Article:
Getting started

This guide helps you get started running and interacting with a local development server and tests. If you are a Full Time SWE onboarding, first check out the links/tutorials/account-settup detailed in New Full Time SWE Onboarding Material.

Setting up your environment

Start here! This step is a prerequisite for everything that follows, even if you only want to interact with a local server without pushing changes. If you're working in Windows, check out Getting started with Windows.
  1. 2.
    Install git on your machine.
  2. 3.
    Configure an SSH key with your GitHub account. We recommend not including the "UseKeychain yes" line or setting a password.
  3. 4.
    Install Docker
    • On Mac
      • Download Docker Desktop.
      • Run Docker Desktop and go to Preferences > Resources to increase max RAM for containers to at least 4GB (ideally 6GB), otherwise sbt compiles can get killed before completing and produce strange runtime behavior.
    • On Linux
      • Install Docker Engine for your Linux distribution.
      • Configure Docker to run in Rootless Mode. This will create generated files as the correct user, otherwise file permission issues occur.
      • Install Docker compose v2 by following these instructions.
  4. 5.
    Clone the CiviForm repo. This will create a copy of the codebase on your machine:
    1. 1.
      Open a terminal and navigate to the directory you'd like the copy of the CiviForm codebase to live.
    2. 2.
      In that directory, run the following (and/or refer to this guide):
      git clone [email protected]:civiform/civiform.git

A note on IDEs

Running SBT

You may use whichever IDE you prefer, though DO NOT use the IDE's built-in sbt (Scala Build Tool) shell if it has one. Instead, run bin/sbt to bring up an sbt shell inside the Docker container. The sbt shell allows you to compile, run tests, and run any other sbt commands you may need

Configuring IntelliJ

The easiest way to get IntelliJ to index the project correctly is to install the Scala plugin and open the project by specifying the build.sbt file in IntelliJ's open existing project dialog. If this isn't done correctly IntelliJ probably won't load library code correctly and will complain that it can't find symbols imported from libraries.
This setup will only include the files under (.../server), therefore, if you would like to edit other files under .../civiform, you need to add additional modules manually:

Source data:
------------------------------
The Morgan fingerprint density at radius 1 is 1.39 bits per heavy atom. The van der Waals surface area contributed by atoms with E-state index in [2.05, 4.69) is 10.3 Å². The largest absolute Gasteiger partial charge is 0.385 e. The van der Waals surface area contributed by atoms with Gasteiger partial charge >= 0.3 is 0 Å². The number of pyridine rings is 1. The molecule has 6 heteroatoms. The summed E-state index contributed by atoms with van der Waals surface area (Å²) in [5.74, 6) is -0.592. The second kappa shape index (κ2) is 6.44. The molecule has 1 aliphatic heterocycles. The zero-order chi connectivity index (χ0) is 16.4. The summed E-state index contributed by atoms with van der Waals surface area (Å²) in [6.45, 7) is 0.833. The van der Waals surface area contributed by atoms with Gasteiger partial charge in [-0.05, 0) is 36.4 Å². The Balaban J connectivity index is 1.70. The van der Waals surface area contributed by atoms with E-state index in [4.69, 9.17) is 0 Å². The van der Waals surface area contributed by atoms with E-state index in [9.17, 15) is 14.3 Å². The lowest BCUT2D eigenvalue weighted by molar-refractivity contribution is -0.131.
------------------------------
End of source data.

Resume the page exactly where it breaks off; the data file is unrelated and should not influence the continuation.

• Go to File/Project Structure,
  • Select modules
  • Ensure civiform-server and sources are selected in second and third column,
  • Click on + on the right handside to add all folders under civiform except "server" to the content roots
If you still have trouble getting some symbols to show (such as routes packages), try the following, in order:
  1. 1.
    Go to Project Structure and add target/scala-2.13 to your Sources in the civiform-server Module.
  2. 2.
    Go to the sbt shell within IntelliJ and run compile.
  3. 3.
    Go to Preferences, then "Languages and Frameworks", then "Scala". Switch Error Highlighting from "Built-in" to "Compiler".

Configuring VSCode

  1. 1.
    Install the following extensions:
  2. 2.
    Run bin/vscode-setup to generate a pom.xml file that allows VSCode to resolve dependencies
  3. 3.
    Open the workspace file civiform.code-workspace in VSCode
  4. 4.
    Metals automatically detects the project. Click Import Build at the prompt.
    Screen Shot 2022-05-06 at 9 28 17 AM
  5. 5.
    Choose sbt at the prompt for multiple build definitions.
    Screen Shot 2022-05-06 at 9 51 24 AM
  • If source code isn't being indexed / symbols aren't found, you may need to clean the Java workspace. Trigger the command pallet and select Java: Clean Java Language Server Workspace
  • If a new dependency is added, the pom.xml file may be out of date. You'll need to either add the dependancies manually, or re-run the bin/vscode-setup script to regenerate the file.
Important files
VSCode uses the following files
  • server/pom.xml (maven dependancies for symbols)
  • server/.settings/*. (generated by sbt eclipse)
  • civiform.code-workspace (opens the top level directory, and server)

Running a local server

Note: the project makes heavy use of shell scripts for development tasks. Run bin/help to see a list of them.
  1. 1.
    To run the application, navigate to the civiform directory you created when you cloned the repo and run the following:
    To run the application using Azure instead of AWS, run:
    bin/run-dev –-azure
This will start up a dev instance of the application that uses Azurite, the Azure emulator, instead of local stack, the AWS emulator. This script sets an environment variable, STORAGE_SERVICE_NAME telling the application to run using the Azure emulator instead of AWS.